Brian Riggs
Brian is a member of Ovum's Enterprise team, tracking emerging trends, technologies, and market dynamics in the unified communications and...
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Brian Riggs | August 05, 2010 |


Google, Communications, and Collaboration: Looking for Signs of Commitment

Google, Communications, and Collaboration: Looking for Signs of Commitment With Google Wave's demise, I'm no longer looking to Google for the next big thing in the communications and collaboration space. What I'm looking for is commitment to the market for communications and collaboration solutions.

With Google Wave's demise, I'm no longer looking to Google for the next big thing in the communications and collaboration space. What I'm looking for is commitment to the market for communications and collaboration solutions.

I'm not overly distraught about the ...early death of Google Wave. I personally found it complicated and awkward, in no way intuitive as a means of collaborating with co-workers on a particular project and much too narrow in the sorts of processes it could help streamline. But I've never been much of an early adopter and assumed all the question marks were floating only over my head as I tried to noodle out ways my company could benefit from using Google Wave. (Google Voice and Google Docs, on the other hand, I've found wonderfully intuitive and at various times useful in my work life.) ...Tom Nolle had much clearer ideas when it came to use cases. He proposed that healthcare organizations create patient chart Waves that could "link to the tests that had been taken, doctors' and nurses' notes, and even real-time telemetry if the patient was being monitored continuously." And by combining it with Robots and Gadgets, Tom speculated that Wave could help propel Google into the unified communications market. Wave was clearly interesting to some, and has been ...adopted by a number of businesses thinking outside of the box when it comes to intra-company collaboration. But the adoption rate was clearly not high enough and this week Google pulled the plug on further development of Wave.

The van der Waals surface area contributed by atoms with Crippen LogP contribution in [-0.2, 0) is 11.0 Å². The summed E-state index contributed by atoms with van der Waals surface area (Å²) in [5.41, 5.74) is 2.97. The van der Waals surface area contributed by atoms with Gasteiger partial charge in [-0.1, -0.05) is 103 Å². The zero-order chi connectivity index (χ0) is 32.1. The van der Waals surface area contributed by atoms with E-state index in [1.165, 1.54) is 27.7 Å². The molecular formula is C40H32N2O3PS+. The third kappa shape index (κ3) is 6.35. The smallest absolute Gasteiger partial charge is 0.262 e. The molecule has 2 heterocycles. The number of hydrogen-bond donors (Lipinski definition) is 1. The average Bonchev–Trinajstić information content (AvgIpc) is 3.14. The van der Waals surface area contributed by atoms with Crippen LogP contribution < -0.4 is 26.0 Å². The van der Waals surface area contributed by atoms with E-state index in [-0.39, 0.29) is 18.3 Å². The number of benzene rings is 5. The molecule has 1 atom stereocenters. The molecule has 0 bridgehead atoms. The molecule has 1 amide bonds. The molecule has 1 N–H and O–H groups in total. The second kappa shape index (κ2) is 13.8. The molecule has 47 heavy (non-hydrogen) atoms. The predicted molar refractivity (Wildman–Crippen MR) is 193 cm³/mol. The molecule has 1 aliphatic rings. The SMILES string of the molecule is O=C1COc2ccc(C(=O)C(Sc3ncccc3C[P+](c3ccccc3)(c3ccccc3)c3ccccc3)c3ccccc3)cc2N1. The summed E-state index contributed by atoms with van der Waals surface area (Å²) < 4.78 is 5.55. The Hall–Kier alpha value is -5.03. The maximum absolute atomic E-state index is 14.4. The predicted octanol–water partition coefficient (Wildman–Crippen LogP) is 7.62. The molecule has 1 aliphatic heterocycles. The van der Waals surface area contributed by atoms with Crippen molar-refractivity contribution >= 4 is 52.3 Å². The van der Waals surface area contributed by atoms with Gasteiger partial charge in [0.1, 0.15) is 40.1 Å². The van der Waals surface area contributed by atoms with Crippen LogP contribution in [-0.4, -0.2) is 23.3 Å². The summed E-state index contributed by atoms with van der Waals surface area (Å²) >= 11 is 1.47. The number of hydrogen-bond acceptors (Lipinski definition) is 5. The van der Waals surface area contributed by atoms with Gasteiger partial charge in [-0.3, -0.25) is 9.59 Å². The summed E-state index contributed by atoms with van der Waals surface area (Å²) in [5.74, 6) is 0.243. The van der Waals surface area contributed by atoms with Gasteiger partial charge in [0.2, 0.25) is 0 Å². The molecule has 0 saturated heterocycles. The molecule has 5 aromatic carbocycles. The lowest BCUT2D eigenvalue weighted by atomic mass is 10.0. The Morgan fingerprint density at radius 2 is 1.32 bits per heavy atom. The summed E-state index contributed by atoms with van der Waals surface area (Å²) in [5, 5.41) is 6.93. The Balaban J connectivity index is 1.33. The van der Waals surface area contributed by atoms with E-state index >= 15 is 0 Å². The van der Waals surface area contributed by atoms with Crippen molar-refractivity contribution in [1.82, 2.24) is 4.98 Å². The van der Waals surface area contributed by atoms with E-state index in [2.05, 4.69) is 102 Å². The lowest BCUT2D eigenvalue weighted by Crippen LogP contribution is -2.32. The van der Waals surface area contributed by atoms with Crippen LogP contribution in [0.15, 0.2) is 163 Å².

As an industry analyst who tracks software and solutions that businesses use for communications, I'm often asked about Google's role in the industry. I generally respond that ...Google Enterprise is focused mainly on search tools and cloud-based office productivity apps, not on comms and collaboration. But don’t discount Google, my response continues. The company has a number of communications-oriented products--Google Voice, Google Wave, and a Skype-like internet voice service that came courtesy of its acquisition of Gizmo5 late last year. These are mainly focused on consumers, but trends in the consumerization of IT could easily propel usage of these and other Google products in the enterprise as well.